Monday, November 28, 2011

Unusual Breed: Alaskan Klee Kai

This breed is basically a small husky

The Alaskan Klee Kai (or AKK) is a more recently created breed of dog. It began in the 1970s with a single bitch who had been the product of a breeding between an Alaskan husky and a small dog of some sort. She looked like a husky in perfect miniature, and everyone thought it was adorable, so the owner, Linda S. Spurlin decided to create a new breed replicating the first. After some rather harsh selective breeding based on the mantra of "breed the best, cull the rest," the Klee Kai was born. 

Size comparison to a Siberian husky
Alaskan Klee Kais come in three size varieties, several coat types, and multiple colors. They also have the same high incidence of blue eyes that is seen in huskies. The standard is really quite strict, and that probably ties into the harsh breeding practices used in the breed's creation. For example, a long coat is a disqualification, as is the color white, asymetrical markings, and having an uncurled tail. The absence of a mask is also a disqualification, which is ironic because the acceptable dogs have light faces and the usual mask produces a dark face (which is the "unacceptable lack of mask" in the AKK). The breed is still not a very common one, though its popularity has been spreading since it was made available to the public in 1988. The biggest registry that accepts it is currently the United Kennel Club.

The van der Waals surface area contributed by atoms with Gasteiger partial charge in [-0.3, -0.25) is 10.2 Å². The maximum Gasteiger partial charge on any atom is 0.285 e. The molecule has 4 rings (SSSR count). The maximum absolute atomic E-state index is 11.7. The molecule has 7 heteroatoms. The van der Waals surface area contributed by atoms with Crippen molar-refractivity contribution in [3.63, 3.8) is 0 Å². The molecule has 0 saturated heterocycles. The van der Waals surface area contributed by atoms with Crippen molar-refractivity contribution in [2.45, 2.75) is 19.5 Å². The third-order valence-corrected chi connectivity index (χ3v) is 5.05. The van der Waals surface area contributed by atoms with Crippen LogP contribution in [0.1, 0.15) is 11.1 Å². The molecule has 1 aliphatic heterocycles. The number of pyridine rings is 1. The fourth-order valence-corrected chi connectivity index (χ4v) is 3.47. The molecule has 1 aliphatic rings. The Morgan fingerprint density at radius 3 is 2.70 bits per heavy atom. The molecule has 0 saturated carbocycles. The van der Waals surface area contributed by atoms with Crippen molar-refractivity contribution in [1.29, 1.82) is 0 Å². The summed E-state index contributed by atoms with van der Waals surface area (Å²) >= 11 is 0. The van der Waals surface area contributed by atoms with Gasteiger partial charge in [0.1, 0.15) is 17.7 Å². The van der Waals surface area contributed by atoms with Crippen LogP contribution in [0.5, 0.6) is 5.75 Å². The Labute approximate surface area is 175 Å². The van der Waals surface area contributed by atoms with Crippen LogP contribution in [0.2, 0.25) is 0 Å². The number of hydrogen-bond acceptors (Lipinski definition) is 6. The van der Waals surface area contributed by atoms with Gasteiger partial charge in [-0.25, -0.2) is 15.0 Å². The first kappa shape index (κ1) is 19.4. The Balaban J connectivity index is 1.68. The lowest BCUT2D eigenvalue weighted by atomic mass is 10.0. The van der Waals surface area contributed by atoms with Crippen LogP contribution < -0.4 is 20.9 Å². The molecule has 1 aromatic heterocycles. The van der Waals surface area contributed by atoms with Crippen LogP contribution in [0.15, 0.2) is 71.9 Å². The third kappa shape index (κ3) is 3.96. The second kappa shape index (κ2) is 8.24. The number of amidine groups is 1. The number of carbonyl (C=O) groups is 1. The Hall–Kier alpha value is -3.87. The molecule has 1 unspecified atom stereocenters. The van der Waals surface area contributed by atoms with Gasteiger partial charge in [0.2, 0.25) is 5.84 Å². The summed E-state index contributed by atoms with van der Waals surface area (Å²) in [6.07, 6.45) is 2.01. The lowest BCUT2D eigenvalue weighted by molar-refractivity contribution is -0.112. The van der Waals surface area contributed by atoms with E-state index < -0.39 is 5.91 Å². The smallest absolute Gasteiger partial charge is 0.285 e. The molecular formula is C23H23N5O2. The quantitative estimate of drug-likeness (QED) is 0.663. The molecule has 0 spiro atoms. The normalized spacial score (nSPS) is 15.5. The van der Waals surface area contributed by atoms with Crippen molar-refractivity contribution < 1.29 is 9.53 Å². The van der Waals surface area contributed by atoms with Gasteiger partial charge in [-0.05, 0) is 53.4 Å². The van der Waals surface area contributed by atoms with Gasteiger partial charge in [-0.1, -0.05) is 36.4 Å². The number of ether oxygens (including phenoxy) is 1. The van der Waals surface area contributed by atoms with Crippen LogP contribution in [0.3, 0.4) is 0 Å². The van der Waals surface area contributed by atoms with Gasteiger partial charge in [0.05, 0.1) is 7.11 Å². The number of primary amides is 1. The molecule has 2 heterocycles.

Health-wise, the AKK is prone to a wide variety of ailments including patellar luxation, hypothyroidism, liver issues, heart murmurs, cleft palate, an open fontanel (i.e. soft spot on the head), and retained baby teeth, among many other things.  

Sources are Linda S. Spurlin, the Alaskan Klee Kai Association of America, United Kennel Club, and a breeder. Images are from Wikimedia Commons under a Creative Commons license or are copyright free: one, two.

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